India: Some Good News, But Lots of Bad

Posted on May 05, 2021. by NTI

On UK news we have been watching horrific scenes of Indian nationals lying on gurneys in the car-parks of hospitals gasping for air as their country became only the second on the planet to pass 20 million Coronavirus cases today (Wednesday 5 May). It is horrific that one of the world's leading nations can lose 3,449 of its citizens in the last 24 hours when it is also the leading producer of vaccines for the very disease it is helping the globe to inoculate against. Capitalism gone mad? Terrible organisation? Huge misfortune in packing 1.4 billion people into a relatively small area?

Prime Minister Narendra Modi faces a massive decision. When he ordered a lockdown of his country in March more than 120 million Indians lost their jobs overnight and it triggered mass migration as thousands sought to return to their homes, many of them on foot. Many of Indian's working population get paid by the day and with no welfare state if there is no work there is no money.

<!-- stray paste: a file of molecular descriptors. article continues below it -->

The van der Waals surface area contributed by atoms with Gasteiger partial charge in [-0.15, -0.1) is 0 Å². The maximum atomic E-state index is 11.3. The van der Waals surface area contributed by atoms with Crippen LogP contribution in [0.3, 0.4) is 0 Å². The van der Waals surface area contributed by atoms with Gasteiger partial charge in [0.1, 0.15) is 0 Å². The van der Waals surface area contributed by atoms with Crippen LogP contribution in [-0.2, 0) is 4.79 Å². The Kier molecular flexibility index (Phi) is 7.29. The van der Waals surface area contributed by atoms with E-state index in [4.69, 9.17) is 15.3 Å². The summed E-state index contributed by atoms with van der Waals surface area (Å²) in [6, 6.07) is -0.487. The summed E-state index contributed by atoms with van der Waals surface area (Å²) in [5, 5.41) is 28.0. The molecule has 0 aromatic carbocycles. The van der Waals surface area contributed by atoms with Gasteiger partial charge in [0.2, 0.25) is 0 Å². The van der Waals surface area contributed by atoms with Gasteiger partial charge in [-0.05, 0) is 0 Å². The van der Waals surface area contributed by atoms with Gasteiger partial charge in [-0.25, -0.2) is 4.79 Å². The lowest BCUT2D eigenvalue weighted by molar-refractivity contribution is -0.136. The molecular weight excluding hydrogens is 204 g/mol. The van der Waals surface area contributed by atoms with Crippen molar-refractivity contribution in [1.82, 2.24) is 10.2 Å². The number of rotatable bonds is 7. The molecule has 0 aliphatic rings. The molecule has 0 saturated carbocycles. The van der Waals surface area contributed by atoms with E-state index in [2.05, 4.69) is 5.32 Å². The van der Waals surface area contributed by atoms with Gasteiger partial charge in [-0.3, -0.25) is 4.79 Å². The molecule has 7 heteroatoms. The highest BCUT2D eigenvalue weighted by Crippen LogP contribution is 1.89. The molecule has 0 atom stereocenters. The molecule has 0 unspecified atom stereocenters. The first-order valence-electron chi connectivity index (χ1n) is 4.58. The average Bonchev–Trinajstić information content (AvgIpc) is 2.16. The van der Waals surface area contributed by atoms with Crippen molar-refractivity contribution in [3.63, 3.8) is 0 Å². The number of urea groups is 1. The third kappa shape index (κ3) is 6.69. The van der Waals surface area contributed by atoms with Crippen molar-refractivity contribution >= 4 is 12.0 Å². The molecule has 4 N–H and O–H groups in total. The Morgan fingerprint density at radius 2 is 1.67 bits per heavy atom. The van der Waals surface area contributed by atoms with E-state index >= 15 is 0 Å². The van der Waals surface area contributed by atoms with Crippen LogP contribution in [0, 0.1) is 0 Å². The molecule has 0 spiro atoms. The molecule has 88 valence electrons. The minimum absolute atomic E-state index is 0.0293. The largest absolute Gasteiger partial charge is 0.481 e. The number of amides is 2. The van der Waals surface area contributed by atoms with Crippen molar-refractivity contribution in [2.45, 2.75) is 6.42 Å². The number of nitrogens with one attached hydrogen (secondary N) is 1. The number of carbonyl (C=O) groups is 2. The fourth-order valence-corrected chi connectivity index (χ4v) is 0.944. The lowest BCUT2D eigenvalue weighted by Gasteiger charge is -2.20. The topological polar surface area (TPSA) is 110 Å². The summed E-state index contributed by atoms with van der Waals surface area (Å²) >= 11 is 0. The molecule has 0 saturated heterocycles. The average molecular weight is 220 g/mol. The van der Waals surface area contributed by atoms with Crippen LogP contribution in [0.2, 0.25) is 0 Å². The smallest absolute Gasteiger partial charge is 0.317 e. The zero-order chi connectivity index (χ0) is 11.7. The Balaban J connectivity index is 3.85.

In light of the above it seems so inconsequential for Boris Johnson to cancel his trip to India, meeting Modi only virtually to discuss a new trade deal with India that could create more than 6,500 jobs in the UK. The deal is said to be worth £1 billion and will pave the way for a free trade agreement between the two countries. We in the NTI newsroom don't know if it is an irony or a tragedy that the deal includes investment by the Serum Institute of India which will support clinical trials, research, and possible manufacture of vaccines. This, in itself,  is worth £240 million.

International Trade Secretary Liz Truss said: "We'll be looking for early wins that we can gain for both countries." For India, Oxygen. Vaccines. Medication. PPE. Those would be a good start, Liz.

On the same day, Infosys, an Indian company and listed software exporter, says it is to hire 1,000 new staff in the UK to help it meet a surge in demand for digital services. Infosys wants to ramp up its UK presence over the next three years in the wake of the Covid-19 crisis. A spokesperson of the company explained that the pandemic had "exacerbated" the need for digital skills and infrastructure, such as cloud technology, as businesses continue to adapt to new ways of working following over a year of disruption.

Of course such deals are essential to the future of our free-trading planet ... but right now, when so many people are dying in India? It just feels both disproportionate and wrong.

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